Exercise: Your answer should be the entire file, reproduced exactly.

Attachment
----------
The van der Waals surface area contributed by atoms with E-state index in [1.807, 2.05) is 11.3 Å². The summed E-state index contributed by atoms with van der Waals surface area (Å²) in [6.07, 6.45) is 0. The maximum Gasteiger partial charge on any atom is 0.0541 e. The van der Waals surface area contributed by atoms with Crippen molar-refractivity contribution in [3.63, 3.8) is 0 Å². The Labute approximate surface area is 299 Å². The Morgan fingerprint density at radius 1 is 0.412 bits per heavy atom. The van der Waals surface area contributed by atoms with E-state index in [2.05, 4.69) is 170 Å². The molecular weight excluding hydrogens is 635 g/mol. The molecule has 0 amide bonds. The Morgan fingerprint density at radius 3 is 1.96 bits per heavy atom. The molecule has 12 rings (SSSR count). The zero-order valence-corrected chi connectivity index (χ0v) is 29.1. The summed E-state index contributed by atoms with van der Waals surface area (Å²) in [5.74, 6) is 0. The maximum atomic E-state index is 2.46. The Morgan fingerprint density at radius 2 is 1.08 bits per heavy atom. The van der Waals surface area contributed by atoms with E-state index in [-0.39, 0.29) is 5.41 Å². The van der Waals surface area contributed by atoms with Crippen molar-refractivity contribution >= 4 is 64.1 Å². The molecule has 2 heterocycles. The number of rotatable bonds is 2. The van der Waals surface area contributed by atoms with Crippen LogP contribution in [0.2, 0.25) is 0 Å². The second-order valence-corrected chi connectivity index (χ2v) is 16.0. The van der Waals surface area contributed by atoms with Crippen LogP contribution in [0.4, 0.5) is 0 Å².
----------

The van der Waals surface area contributed by atoms with E-state index in [1.807, 2.05) is 11.3 Å². The summed E-state index contributed by atoms with van der Waals surface area (Å²) in [6.07, 6.45) is 0. The maximum Gasteiger partial charge on any atom is 0.0541 e. The van der Waals surface area contributed by atoms with Crippen molar-refractivity contribution in [3.63, 3.8) is 0 Å². The Labute approximate surface area is 299 Å². The Morgan fingerprint density at radius 1 is 0.412 bits per heavy atom. The van der Waals surface area contributed by atoms with E-state index in [2.05, 4.69) is 170 Å². The molecular weight excluding hydrogens is 635 g/mol. The molecule has 0 amide bonds. The Morgan fingerprint density at radius 3 is 1.96 bits per heavy atom. The molecule has 12 rings (SSSR count). The zero-order valence-corrected chi connectivity index (χ0v) is 29.1. The summed E-state index contributed by atoms with van der Waals surface area (Å²) in [5.74, 6) is 0. The maximum atomic E-state index is 2.46. The Morgan fingerprint density at radius 2 is 1.08 bits per heavy atom. The van der Waals surface area contributed by atoms with E-state index in [-0.39, 0.29) is 5.41 Å². The van der Waals surface area contributed by atoms with Crippen molar-refractivity contribution >= 4 is 64.1 Å². The molecule has 2 heterocycles. The number of rotatable bonds is 2. The van der Waals surface area contributed by atoms with Crippen LogP contribution in [0.2, 0.25) is 0 Å². The second-order valence-corrected chi connectivity index (χ2v) is 16.0. The van der Waals surface area contributed by atoms with Crippen LogP contribution in [0.4, 0.5) is 0 Å².